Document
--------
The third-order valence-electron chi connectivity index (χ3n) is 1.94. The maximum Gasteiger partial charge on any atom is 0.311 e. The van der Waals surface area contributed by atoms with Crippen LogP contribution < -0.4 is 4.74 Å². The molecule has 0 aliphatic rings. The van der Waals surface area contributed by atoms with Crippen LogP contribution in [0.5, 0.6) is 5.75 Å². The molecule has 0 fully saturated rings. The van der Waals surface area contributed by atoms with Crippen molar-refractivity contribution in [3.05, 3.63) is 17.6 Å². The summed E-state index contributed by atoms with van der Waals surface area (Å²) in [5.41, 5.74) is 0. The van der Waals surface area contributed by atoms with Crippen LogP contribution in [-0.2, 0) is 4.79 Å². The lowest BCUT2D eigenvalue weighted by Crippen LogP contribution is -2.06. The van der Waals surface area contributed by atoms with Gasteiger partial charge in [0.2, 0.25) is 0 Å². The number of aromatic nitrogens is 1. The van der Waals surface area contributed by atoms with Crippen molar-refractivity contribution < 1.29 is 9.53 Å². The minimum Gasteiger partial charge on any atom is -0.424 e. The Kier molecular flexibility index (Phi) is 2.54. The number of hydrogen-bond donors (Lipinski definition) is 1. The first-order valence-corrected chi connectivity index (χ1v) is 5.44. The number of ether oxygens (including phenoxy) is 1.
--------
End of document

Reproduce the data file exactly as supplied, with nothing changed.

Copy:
The third-order valence-electron chi connectivity index (χ3n) is 1.94. The maximum Gasteiger partial charge on any atom is 0.311 e. The van der Waals surface area contributed by atoms with Crippen LogP contribution < -0.4 is 4.74 Å². The molecule has 0 aliphatic rings. The van der Waals surface area contributed by atoms with Crippen LogP contribution in [0.5, 0.6) is 5.75 Å². The molecule has 0 fully saturated rings. The van der Waals surface area contributed by atoms with Crippen molar-refractivity contribution in [3.05, 3.63) is 17.6 Å². The summed E-state index contributed by atoms with van der Waals surface area (Å²) in [5.41, 5.74) is 0. The van der Waals surface area contributed by atoms with Crippen LogP contribution in [-0.2, 0) is 4.79 Å². The lowest BCUT2D eigenvalue weighted by Crippen LogP contribution is -2.06. The van der Waals surface area contributed by atoms with Gasteiger partial charge in [0.2, 0.25) is 0 Å². The number of aromatic nitrogens is 1. The van der Waals surface area contributed by atoms with Crippen molar-refractivity contribution < 1.29 is 9.53 Å². The minimum Gasteiger partial charge on any atom is -0.424 e. The Kier molecular flexibility index (Phi) is 2.54. The number of hydrogen-bond donors (Lipinski definition) is 1. The first-order valence-corrected chi connectivity index (χ1v) is 5.44. The number of ether oxygens (including phenoxy) is 1.